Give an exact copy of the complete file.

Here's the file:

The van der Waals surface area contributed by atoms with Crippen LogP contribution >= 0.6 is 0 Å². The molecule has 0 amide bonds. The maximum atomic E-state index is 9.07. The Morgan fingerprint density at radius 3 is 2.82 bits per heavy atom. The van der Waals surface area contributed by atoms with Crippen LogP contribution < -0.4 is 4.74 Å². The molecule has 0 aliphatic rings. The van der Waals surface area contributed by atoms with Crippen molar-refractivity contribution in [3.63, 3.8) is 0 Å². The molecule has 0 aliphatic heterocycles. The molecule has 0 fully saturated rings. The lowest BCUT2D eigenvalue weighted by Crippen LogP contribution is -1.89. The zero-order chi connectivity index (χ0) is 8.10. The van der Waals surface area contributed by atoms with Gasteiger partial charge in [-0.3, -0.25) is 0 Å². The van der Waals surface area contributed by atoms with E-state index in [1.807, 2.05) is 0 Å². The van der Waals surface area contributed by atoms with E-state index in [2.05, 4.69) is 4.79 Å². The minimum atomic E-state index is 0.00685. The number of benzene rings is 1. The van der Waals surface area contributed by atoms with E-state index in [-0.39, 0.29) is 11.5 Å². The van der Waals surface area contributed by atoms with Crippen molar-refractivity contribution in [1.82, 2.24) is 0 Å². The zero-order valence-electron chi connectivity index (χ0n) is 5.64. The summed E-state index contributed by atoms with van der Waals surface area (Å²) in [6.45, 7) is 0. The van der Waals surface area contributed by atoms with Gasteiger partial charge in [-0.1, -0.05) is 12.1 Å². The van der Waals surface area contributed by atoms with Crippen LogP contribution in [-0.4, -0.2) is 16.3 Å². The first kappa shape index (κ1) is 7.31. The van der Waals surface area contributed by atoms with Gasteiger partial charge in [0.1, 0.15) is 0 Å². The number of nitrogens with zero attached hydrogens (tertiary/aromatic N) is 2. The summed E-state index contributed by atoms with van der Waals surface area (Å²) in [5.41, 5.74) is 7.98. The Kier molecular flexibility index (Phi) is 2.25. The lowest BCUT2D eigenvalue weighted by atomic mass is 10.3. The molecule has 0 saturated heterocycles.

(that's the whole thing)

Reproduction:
The van der Waals surface area contributed by atoms with Crippen LogP contribution >= 0.6 is 0 Å². The molecule has 0 amide bonds. The maximum atomic E-state index is 9.07. The Morgan fingerprint density at radius 3 is 2.82 bits per heavy atom. The van der Waals surface area contributed by atoms with Crippen LogP contribution < -0.4 is 4.74 Å². The molecule has 0 aliphatic rings. The van der Waals surface area contributed by atoms with Crippen molar-refractivity contribution in [3.63, 3.8) is 0 Å². The molecule has 0 aliphatic heterocycles. The molecule has 0 fully saturated rings. The lowest BCUT2D eigenvalue weighted by Crippen LogP contribution is -1.89. The zero-order chi connectivity index (χ0) is 8.10. The van der Waals surface area contributed by atoms with Gasteiger partial charge in [-0.3, -0.25) is 0 Å². The van der Waals surface area contributed by atoms with E-state index in [1.807, 2.05) is 0 Å². The van der Waals surface area contributed by atoms with E-state index in [2.05, 4.69) is 4.79 Å². The minimum atomic E-state index is 0.00685. The number of benzene rings is 1. The van der Waals surface area contributed by atoms with E-state index in [-0.39, 0.29) is 11.5 Å². The van der Waals surface area contributed by atoms with Crippen molar-refractivity contribution in [1.82, 2.24) is 0 Å². The zero-order valence-electron chi connectivity index (χ0n) is 5.64. The summed E-state index contributed by atoms with van der Waals surface area (Å²) in [6.45, 7) is 0. The van der Waals surface area contributed by atoms with Gasteiger partial charge in [-0.1, -0.05) is 12.1 Å². The van der Waals surface area contributed by atoms with Crippen LogP contribution in [-0.4, -0.2) is 16.3 Å². The first kappa shape index (κ1) is 7.31. The van der Waals surface area contributed by atoms with Gasteiger partial charge in [0.1, 0.15) is 0 Å². The number of nitrogens with zero attached hydrogens (tertiary/aromatic N) is 2. The summed E-state index contributed by atoms with van der Waals surface area (Å²) in [5.41, 5.74) is 7.98. The Kier molecular flexibility index (Phi) is 2.25. The lowest BCUT2D eigenvalue weighted by atomic mass is 10.3. The molecule has 0 saturated heterocycles.